Investing.com – While the strength of the US economy may limit the dollar's decline, the Fed's dovish turn at its December meeting supported the case for continued weakening in 2024.
After a two-decade high on the back of a Federal Reserve interest rate hike in 2022, the greenback has been broadly buoyed by solid U.S. economic growth this year and the central bank's pledge to keep borrowing costs high.
The dollar has lost 2% this year against a basket of peers, its first annual loss since 2020.
One month…the collapse of the dollar
It marked an unexpected U-turn after Chairman Jerome Powell said the historic tightening of monetary policy, which pushed interest rates to their highest levels in decades, was over as inflation cooled. Officials are now expected to submit…
Rate cuts are generally seen as a drag on the dollar as they make dollar-denominated assets less attractive to yield-seeking investors. Although strategists expect the dollar to weaken next year, the faster pace of interest rate cuts could accelerate the currency's decline.
Still, betting on a falling dollar has been a risky move in recent years, and some investors are wary of rushing in. The US economy, which continues to outperform its peers, could be a headwind for passive investors.
“Effective monetary reserves and growth policies aimed at boosting growth in the US represented US exceptionalism and delivered the strongest dollar rally since the 1980s,” said Kit Jukes, head of FX strategies at Societe Generale. Once the central bank eases policy, “some of these gains will have to be reversed,” he said.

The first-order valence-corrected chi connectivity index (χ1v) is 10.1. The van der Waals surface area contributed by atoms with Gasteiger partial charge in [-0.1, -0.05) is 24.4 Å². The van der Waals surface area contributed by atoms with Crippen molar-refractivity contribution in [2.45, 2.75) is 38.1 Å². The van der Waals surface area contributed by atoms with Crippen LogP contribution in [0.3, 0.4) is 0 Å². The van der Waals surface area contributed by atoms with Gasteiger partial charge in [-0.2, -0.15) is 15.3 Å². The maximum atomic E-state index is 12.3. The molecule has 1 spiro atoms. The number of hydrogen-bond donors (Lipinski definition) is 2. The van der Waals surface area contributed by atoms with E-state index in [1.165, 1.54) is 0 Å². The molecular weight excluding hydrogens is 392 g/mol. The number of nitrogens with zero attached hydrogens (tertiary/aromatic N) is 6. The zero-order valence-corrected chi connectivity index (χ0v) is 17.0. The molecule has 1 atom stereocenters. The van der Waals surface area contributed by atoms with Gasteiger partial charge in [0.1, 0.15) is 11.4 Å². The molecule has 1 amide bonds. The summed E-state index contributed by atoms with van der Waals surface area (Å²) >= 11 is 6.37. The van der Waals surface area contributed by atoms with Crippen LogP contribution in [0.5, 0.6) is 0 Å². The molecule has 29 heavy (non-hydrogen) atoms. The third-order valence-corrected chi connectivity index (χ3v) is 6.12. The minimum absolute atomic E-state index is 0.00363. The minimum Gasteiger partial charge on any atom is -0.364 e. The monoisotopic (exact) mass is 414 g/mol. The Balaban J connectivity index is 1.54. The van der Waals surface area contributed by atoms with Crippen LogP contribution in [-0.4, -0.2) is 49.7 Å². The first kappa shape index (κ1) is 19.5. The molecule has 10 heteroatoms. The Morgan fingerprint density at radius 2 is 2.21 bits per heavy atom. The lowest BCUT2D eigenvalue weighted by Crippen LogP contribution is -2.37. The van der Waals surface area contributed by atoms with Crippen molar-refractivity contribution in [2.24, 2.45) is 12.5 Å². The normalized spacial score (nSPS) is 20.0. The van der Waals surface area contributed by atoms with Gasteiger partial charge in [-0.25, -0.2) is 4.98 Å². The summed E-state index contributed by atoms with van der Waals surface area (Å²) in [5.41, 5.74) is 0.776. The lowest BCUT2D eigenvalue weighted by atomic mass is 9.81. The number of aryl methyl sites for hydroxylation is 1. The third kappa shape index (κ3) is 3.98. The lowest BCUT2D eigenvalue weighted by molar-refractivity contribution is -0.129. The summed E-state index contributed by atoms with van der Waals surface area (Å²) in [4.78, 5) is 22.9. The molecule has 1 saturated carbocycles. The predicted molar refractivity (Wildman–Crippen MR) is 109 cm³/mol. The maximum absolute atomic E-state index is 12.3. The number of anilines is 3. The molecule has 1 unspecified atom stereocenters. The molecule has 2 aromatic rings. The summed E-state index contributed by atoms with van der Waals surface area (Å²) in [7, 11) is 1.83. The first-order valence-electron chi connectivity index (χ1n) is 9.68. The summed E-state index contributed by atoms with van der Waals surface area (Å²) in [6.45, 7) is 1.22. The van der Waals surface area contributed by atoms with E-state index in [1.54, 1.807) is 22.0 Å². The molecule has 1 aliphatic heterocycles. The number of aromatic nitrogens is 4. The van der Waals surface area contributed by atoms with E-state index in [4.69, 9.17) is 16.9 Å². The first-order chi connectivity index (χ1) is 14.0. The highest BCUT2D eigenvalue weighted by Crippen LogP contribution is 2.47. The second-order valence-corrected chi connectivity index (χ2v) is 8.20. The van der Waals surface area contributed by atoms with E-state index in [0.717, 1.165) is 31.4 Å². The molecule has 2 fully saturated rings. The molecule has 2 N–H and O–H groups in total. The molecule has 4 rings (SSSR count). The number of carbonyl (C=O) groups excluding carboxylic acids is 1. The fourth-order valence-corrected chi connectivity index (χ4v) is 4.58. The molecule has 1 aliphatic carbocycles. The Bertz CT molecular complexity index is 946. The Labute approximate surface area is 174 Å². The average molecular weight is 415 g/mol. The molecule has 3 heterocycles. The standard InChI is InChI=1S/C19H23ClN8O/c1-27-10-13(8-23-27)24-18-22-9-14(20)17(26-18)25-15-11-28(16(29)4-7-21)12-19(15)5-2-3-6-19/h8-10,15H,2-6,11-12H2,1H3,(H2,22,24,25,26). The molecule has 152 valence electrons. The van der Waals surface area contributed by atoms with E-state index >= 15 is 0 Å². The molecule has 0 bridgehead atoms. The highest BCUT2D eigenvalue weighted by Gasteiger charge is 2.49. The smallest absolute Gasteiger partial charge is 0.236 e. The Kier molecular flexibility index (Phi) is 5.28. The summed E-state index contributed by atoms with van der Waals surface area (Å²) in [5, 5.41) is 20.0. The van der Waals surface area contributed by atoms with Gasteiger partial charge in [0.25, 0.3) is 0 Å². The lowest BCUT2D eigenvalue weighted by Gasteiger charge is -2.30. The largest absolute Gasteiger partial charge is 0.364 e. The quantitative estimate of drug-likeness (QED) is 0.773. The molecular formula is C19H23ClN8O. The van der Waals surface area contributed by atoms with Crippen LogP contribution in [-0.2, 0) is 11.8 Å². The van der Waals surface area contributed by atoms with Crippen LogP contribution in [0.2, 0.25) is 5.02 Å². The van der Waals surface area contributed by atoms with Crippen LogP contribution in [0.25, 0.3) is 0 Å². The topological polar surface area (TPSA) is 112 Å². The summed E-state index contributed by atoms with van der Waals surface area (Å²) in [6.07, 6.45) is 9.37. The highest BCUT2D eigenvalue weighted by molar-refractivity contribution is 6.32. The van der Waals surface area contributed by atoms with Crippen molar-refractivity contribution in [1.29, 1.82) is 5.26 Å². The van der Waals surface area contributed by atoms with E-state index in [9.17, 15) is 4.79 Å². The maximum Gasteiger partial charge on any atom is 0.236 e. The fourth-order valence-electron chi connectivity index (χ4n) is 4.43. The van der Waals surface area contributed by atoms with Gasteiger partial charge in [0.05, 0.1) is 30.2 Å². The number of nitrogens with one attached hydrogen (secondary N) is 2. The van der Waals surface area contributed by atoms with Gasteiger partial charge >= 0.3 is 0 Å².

Central bank cuts…150 basis points?
The dollar's path depends on central bank downgrades and the extent to which inflation actually reflects its value. Contracts linked to the Fed's rate, investors estimate, are expected to cut by more than 150 basis points next year, more than double what central bank officials have intended. According to Matt Wheeler, head of market research at StoneX, “If inflation stops and doesn't continue to decline, that's the case for the Fed to delay the process. “That would certainly be a positive development for the dollar.”
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